Other restaurants – Little Star

I love Little Star Pizza. There’s a set of Caviar ads in Montgomery Station featuring Little Star Pizza (swap out “Ikes” for “Little Star”, you get the point). But getting Little Star delivered is less appealing to me. Little Star is a destination, I can hang out there and have a party, and even though the pizza takes awhile, it’s a fun event. I can get delivery by calling up the restaurant, too. Ike’s really resonated with this idea of food delivery, but Little Star didn’t.

Other restaurants – Cha Cha Cha

I’d never heard of the 6 or so other restaurants before. These ads carry no value to me. I don’t care they exist, and don’t need them delivered.


As an advertiser, these ads don’t enable you to figure out which posters were effective! Simply putting a 3 digit code after the URL would be great. I guess you could look at inbound traffic where the visitor typed in the URL, but that’s tough. I checked out Caviar’s website, and Ike’s was the 3rd restaurant I clicked, even though that was the ad that got me interested. If they’re going to pursue this line of advertising, they should use more tracking to figure out what restaurants resonate with their “iconic food” campaign.

#3 is Best

I liked ad #3 a lot more than #1 and #2, and much more than any of the other restaurants featured in the campaign. I thought it was interesting that of all 20 posters in the campaign, only 1 spoke to to me. But is #3 a good ad? I’d say it works great for Ike’s restaurant. Are there other restaurants with the same criteria where Caviar.com sounds appealing?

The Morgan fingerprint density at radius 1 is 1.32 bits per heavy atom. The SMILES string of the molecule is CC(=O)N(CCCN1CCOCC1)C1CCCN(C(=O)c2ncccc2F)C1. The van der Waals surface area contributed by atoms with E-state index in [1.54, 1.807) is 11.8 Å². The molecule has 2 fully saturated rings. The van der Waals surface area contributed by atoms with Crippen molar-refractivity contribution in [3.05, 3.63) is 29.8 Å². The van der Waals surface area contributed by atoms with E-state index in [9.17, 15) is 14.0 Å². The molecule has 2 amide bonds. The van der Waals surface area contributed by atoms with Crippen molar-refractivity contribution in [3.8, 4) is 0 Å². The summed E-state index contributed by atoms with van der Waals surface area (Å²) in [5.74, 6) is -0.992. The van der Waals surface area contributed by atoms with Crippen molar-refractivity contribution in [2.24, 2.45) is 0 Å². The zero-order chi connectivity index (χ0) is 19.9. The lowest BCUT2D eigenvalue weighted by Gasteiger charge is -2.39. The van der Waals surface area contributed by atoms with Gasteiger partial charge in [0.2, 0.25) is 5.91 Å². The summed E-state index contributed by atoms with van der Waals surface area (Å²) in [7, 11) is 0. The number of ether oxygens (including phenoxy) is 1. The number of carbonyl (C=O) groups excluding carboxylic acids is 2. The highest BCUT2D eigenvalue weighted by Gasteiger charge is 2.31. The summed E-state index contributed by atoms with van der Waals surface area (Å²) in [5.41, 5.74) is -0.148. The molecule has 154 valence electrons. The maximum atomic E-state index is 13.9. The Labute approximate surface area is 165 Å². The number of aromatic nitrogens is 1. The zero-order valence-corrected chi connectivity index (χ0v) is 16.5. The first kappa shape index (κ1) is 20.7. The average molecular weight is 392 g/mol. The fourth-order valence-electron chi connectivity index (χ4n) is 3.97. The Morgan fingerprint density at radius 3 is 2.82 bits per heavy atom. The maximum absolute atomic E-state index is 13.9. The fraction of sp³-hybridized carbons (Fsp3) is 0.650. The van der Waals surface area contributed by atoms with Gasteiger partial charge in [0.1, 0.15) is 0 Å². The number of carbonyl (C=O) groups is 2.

Ike’s = insanely delicious food + long wait times + lame location + no delivery + I have heard of it

Maybe Ike’s is the only place that fits this campaign well. (Papalote’s Burritos and Tartine may good candidates for me.) But this is a pretty narrow criteria to say “X Delivered” and have it be meaningful. Overall, the message of this advertising campaign might be too narrow to bet the whole business on. But for me & Ikes, it works great. I’ll be ordering Ike’s lunch this week and watching Buffy, and in true food delivery fashion, I won’t be wearing pants.

218 Miles to Go

10 weeks ago, I excitedly agreed to hike the John Muir Trail. I’d turned down a awesome offer from a startup accelerator in Ireland, and I felt like “wow, I better do something even wilder”. When my friend Matt said he was hiking the JMT, I figured that was my shot. I didn’t know anything about hiking or camping. The camping I had done was dragging a cooler of beer and food out of a trunk, plunking it down and throwing a tent.
I’ve gotten a few good practice hikes in for prep. Jeff and I hiked 20.0 miles in one day up on the Palomarin trail north of San Francisco. And a 8.0 mile hike up Mount Tamalpias. Matt and I hiked through Castle Rock, Big Basin, and out to the coast over 3 days.
I talked with people at BioCurious about adding a degree of science to the hike. Lots of cool ideas. What I’m taking with me are 2 American Gut kits, not sure what I’ll end up doing with them.
I don’t know what I’m doing.